Proliferation and Differentiation of a Human Colon Cancer Cell Line (CaCo2) Is Associated with Significant Changes in the Expression and Secretion of Insulin-Like Growth Factor (IGF) IGF-II and IGF Binding Protein-4

Role of IGF-II

Pomila Singh, Bosong Dai, Uma Yallampalli, Xianbin Lu, Paul C. Schroy

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Abstract

The extent to which the insulin-like growth factor (IGF) system contributes to the initiation and progression of colon cancer remains poorly defined. We recently reported that a majority of human colon cancers express and secrete the potent mitogen IGF-II and at least two inhibitory binding proteins. IGFBP-2 and IGFBP-4. In the present study we measured the expression and secretion of IGF-II, IGFBP-2, and IGFBP-4 in relation to growth and differentiation of CaCo2 human colon cancer cells, which undergo spontaneous enterocytic differentiation in culture. Under the conditions of the present study, CaCo2 cells demonstrated an initial rapid phase of growth between Day 2 through Days 7-9 of culture, followed by a significant retardation in the growth between Days 9-13. Alkaline phosphatase (ALP) activity, a marker of enterocytic differentiation, progressively increased between Days 7-13 in culture, temporally correlating with post-confluent phase of negligible growth. These changes in growth and differentiation were accompanied by >80% decline in the relative concentration of IGF-II messenger RNA (mRNA) between Days 2-13. In contrast, the relative mRNA concentrations of inhibitory binding proteins (IGFBP-2 and IGFBP-4) increased rapidly to 200% of Day 2 values by Days 5-7 before returning to baseline levels by Day 13. The relative protein concentrations of the three factors measured in the conditioned media of the cells followed a pattern very similar to that measured for the mRNA levels. While the changes in the relative protein concentrations and mRNA levels of IGF-II and IGFBP-4 were statistically significant, the changes measured in the RNA and protein levels of IGFBP-2 were not, as a result of large inter experimental variations. Thus these results suggested that CaCo2 cell differentiation may require an attenuation of IGF-II effects. To confirm the latter possibility, additional studies were conducted with a specific neutralizing antibody against IGF-II. Incubation of CaCo2 cells with anti-IGF-II antibodies from Day 0 through Day 7 significantly retarded the growth of the cells and was accompanied by a significant increase in the concentration of Alkaline phosphatase activity per 106 cells. Recently, we reported a potent inhibitory role of IGFBP-4 in the growth of colon cancer cells. In the present studies, a possible important role of IGF-II is illustrated not only in the growth but also in the differentiation of colonic cells. Our studies thus suggest that differential expression of IGF-II and IGFBPs may be playing a critical role in both proliferation and differentiation of colonocytes.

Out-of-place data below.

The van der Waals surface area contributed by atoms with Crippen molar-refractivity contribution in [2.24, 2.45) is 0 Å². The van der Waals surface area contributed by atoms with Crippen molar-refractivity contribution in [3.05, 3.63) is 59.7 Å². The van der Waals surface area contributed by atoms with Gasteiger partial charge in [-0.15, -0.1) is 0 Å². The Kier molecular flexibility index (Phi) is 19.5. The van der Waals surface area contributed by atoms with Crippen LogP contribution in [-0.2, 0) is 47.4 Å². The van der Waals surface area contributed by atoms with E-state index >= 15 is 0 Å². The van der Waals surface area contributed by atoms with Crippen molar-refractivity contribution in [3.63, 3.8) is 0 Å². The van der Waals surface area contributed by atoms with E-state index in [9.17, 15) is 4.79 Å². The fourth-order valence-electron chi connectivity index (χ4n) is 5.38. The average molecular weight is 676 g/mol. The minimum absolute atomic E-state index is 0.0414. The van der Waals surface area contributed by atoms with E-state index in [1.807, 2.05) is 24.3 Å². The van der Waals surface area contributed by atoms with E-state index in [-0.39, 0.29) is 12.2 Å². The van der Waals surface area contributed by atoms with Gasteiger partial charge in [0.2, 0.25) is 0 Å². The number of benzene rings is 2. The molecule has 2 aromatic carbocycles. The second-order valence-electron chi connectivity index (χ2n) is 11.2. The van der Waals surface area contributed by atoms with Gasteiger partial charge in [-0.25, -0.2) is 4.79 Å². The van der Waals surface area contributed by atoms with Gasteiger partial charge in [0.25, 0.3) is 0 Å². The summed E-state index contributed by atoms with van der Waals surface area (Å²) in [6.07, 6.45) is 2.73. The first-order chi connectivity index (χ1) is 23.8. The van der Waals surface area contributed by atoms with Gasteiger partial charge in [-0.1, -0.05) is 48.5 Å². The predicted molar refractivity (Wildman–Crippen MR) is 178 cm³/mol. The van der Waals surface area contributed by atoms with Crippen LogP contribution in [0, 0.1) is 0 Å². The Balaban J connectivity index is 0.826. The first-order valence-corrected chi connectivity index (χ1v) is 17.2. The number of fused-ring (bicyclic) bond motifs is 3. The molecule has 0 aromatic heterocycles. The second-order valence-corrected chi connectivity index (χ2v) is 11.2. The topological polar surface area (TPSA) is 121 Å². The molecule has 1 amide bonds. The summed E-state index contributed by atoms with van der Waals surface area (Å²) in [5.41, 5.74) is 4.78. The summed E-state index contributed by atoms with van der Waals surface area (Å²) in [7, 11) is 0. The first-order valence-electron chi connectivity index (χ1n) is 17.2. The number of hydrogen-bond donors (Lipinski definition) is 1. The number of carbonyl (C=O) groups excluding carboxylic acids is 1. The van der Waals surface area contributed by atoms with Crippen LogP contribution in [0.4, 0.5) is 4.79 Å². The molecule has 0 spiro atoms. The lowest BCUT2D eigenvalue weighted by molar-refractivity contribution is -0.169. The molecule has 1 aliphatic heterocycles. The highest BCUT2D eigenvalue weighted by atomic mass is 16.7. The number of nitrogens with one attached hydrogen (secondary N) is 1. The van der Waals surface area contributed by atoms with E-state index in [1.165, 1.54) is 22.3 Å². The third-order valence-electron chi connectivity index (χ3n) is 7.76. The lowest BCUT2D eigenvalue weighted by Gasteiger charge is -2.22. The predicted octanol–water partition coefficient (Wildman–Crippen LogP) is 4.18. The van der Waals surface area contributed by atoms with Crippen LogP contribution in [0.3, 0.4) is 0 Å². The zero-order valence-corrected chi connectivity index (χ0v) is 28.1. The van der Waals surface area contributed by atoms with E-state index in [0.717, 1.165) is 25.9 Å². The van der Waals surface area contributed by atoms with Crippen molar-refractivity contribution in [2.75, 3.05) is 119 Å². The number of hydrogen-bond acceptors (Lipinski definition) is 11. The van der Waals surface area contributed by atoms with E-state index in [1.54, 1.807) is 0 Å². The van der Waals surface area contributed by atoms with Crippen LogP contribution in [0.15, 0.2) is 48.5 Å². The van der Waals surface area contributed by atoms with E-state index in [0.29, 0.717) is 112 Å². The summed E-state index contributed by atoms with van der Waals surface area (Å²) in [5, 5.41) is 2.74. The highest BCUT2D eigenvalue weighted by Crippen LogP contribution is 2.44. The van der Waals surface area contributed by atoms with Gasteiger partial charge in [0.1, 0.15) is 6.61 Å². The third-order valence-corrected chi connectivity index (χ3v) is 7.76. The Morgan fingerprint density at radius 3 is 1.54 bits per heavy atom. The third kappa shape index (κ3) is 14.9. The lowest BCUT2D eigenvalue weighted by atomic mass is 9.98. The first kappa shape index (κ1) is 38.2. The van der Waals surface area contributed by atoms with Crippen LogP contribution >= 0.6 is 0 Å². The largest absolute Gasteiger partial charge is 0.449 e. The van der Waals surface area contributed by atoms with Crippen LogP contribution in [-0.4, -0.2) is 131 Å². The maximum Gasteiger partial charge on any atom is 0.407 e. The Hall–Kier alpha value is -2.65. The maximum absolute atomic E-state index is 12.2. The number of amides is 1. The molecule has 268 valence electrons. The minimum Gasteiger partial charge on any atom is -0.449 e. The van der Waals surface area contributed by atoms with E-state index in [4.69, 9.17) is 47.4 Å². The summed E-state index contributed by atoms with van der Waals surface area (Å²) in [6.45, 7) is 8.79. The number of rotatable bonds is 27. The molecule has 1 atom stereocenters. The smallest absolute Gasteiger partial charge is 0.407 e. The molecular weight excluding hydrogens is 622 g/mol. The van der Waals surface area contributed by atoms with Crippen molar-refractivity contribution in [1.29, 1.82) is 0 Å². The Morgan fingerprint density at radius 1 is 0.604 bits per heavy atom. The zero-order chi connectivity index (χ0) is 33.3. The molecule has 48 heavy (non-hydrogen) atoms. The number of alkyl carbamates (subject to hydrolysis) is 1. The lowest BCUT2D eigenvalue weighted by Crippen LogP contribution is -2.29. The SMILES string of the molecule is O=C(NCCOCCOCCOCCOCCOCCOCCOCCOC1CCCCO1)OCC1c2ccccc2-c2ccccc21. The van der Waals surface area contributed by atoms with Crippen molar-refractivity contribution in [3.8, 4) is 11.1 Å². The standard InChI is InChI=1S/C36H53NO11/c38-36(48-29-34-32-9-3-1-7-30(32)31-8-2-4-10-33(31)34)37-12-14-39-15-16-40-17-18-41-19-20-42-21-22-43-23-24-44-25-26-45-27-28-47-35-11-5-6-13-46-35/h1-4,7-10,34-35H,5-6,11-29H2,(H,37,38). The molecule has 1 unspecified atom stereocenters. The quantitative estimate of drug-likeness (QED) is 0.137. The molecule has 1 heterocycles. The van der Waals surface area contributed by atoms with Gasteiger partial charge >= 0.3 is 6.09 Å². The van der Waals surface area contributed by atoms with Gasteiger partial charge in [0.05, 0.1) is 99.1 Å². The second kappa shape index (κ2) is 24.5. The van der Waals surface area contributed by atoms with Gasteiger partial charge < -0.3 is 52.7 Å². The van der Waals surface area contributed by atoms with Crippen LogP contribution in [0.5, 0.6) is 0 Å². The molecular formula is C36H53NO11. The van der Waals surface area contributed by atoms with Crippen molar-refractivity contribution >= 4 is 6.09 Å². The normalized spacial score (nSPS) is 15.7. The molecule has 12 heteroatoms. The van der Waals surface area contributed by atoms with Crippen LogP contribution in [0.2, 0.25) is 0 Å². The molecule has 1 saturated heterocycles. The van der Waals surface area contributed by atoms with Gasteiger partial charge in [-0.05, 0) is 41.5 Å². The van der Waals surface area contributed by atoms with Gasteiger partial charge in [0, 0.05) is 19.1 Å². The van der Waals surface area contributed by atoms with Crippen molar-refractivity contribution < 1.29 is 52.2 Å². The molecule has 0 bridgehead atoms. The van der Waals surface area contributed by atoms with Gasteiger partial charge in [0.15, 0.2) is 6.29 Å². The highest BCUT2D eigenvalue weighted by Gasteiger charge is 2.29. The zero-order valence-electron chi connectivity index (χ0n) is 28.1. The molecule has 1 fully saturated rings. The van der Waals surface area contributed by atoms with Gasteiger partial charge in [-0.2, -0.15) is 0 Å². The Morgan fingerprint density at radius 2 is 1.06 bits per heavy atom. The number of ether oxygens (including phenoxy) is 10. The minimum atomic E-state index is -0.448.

Original languageEnglish (US)
Pages (from-to)1764-1774
Number of pages11
JournalEndocrinology
Volume137
Issue number5
StatePublished - 1996